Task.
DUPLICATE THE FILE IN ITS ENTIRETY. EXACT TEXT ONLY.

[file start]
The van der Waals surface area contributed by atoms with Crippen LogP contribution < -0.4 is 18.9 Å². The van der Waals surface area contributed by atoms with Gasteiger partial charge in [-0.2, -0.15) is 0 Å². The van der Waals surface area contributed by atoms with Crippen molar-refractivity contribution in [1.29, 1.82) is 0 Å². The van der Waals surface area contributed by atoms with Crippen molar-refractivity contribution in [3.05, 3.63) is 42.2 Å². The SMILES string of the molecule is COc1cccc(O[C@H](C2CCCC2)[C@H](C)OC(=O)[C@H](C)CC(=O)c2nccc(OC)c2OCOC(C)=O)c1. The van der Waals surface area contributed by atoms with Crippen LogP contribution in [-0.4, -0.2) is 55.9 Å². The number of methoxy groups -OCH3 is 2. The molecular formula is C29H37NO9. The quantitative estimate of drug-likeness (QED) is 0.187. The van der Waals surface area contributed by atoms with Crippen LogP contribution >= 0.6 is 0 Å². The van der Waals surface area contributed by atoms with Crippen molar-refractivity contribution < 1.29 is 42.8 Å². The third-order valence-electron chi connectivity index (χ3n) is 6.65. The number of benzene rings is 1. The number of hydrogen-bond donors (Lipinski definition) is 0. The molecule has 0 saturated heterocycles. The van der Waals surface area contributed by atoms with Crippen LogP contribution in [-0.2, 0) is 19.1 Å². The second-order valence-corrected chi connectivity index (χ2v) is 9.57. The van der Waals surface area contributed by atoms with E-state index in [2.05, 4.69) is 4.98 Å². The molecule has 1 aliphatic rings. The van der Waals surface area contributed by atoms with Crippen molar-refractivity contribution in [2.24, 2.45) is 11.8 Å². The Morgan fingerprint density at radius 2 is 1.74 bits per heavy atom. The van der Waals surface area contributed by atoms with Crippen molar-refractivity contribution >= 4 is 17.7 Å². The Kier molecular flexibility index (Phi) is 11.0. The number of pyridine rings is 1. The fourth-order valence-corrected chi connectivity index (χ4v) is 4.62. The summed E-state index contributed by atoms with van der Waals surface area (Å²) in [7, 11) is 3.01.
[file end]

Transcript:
The van der Waals surface area contributed by atoms with Crippen LogP contribution < -0.4 is 18.9 Å². The van der Waals surface area contributed by atoms with Gasteiger partial charge in [-0.2, -0.15) is 0 Å². The van der Waals surface area contributed by atoms with Crippen molar-refractivity contribution in [1.29, 1.82) is 0 Å². The van der Waals surface area contributed by atoms with Crippen molar-refractivity contribution in [3.05, 3.63) is 42.2 Å². The SMILES string of the molecule is COc1cccc(O[C@H](C2CCCC2)[C@H](C)OC(=O)[C@H](C)CC(=O)c2nccc(OC)c2OCOC(C)=O)c1. The van der Waals surface area contributed by atoms with Crippen LogP contribution in [-0.4, -0.2) is 55.9 Å². The number of methoxy groups -OCH3 is 2. The molecular formula is C29H37NO9. The quantitative estimate of drug-likeness (QED) is 0.187. The van der Waals surface area contributed by atoms with Crippen LogP contribution >= 0.6 is 0 Å². The van der Waals surface area contributed by atoms with Crippen molar-refractivity contribution < 1.29 is 42.8 Å². The third-order valence-electron chi connectivity index (χ3n) is 6.65. The number of benzene rings is 1. The number of hydrogen-bond donors (Lipinski definition) is 0. The molecule has 0 saturated heterocycles. The van der Waals surface area contributed by atoms with Crippen LogP contribution in [-0.2, 0) is 19.1 Å². The second-order valence-corrected chi connectivity index (χ2v) is 9.57. The van der Waals surface area contributed by atoms with E-state index in [2.05, 4.69) is 4.98 Å². The molecule has 1 aliphatic rings. The van der Waals surface area contributed by atoms with Crippen molar-refractivity contribution in [2.24, 2.45) is 11.8 Å². The Morgan fingerprint density at radius 2 is 1.74 bits per heavy atom. The van der Waals surface area contributed by atoms with Crippen molar-refractivity contribution >= 4 is 17.7 Å². The Kier molecular flexibility index (Phi) is 11.0. The number of pyridine rings is 1. The fourth-order valence-corrected chi connectivity index (χ4v) is 4.62. The summed E-state index contributed by atoms with van der Waals surface area (Å²) in [7, 11) is 3.01.